You're watching there President Barack Obama just finished laying out his vision for comprehensive immigration reform. The president is speaking at a high school in Las Vegas. Immigration, of course, the topic of the moment for both the president and the bipartisan group in Congress.

Mr. Obama speaking just a day after senators from both parties announced they had reached what they call a framework for immigration reform in the United States Senate. A similar group happening -- the conversations happening on the House side as well on a bipartisan basis.

In just a moment, we will hear from some folks who don't agree with the president's proposal.

First, let's get some reaction from our team of political experts and reporters, Gloria Borger with us, our chief political analyst, our chief White House correspondent, Jessica Yellin, and Miguel Marquez at a key location in Georgia.

Jess, I want to start with you, because of something the president said. He said he was laying out key markers. But he said if Congress doesn't move a bill, if it bogs down, he will send a specific proposal of his own. That's something reform advocates very much wanted in the first term. Why does the president think the second-term politics are better?

JESSICA YELLIN, CNN CHIEF WHITE HOUSE CORRESPONDENT: Because of the president's showing among Latino voters. And, as you know, he won more than 70 percent of the Latino vote. Republicans did not show well among them.

And so the shift means that there is a coalition now among Democrats and Republicans, he believes, to move Republicans across the finish line to get something done now on immigration reform.

What is meaningful, I think, about that statement, John, is that the president thinks he now has the wind at his back to at least push his will a little bit. So, he has a piece of legislation written. He's sitting back, letting the Senate lead on this right now, but you could hear a little bit of skepticism about -- in his voice and his words about whether or not that will actually get the job done.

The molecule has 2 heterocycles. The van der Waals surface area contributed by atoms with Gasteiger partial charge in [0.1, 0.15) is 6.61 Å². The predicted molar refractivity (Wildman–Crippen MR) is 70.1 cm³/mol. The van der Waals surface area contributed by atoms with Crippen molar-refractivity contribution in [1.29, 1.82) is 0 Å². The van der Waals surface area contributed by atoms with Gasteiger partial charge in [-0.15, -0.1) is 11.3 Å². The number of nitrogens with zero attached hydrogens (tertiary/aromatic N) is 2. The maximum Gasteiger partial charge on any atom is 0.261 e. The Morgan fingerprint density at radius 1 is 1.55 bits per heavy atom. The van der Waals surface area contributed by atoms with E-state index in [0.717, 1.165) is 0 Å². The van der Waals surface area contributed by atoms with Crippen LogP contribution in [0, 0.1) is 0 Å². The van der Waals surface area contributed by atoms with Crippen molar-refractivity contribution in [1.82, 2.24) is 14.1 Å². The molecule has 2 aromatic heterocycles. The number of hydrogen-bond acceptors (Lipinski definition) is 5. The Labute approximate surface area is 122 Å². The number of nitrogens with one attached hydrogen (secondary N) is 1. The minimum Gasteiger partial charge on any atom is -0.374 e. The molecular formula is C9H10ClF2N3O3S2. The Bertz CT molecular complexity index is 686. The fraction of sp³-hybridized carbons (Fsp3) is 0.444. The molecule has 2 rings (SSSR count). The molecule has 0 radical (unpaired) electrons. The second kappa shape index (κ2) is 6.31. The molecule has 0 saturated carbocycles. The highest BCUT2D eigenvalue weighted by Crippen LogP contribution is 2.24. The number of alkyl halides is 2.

This is supposed to be -- until the Newtown shootings, this was going to be the president's signature policy initiative at the beginning of his second term. This was -- this is the issue he wants to stake his claim on right now. And so he is ready to move on it. He's letting the Senate go for the time being, but if they do not, if they hit a brick wall, they have legislation they are ready to act on and they will.

KING: And so, Gloria Borger, join the conversation.

The president is trying to be pushy and cautious at the same time, if you will, pushy saying if the Congress doesn't get its business done, that he will get more aggressive, cautious, so that at a time when you see more and more Republicans, especially conservative Republicans, Senator Marco Rubio, the Republican vice presidential choice, Congressman Paul Ryan, saying they want to look at this as well and they're not terribly far from the president, of course the devil is in the details. What is the challenge of actually making this bipartisan hope a bipartisan reality?

GLORIA BORGER, CNN SENIOR POLITICAL ANALYST: I think what the president is doing, John, is he's kind of to the left a little bit as the bad cop, letting the Senate Democratic leaders who are working with their Republican colleagues look like the good cops. So he's sitting out there saying, OK, here's what I want, and which, by the way, would probably be a more direct, shorter path to citizenship than what the Democrats and the Republicans are talking about in the Senate right now. So he sits out there and says, OK, if you don't deal with them, you're going to get me to deal with.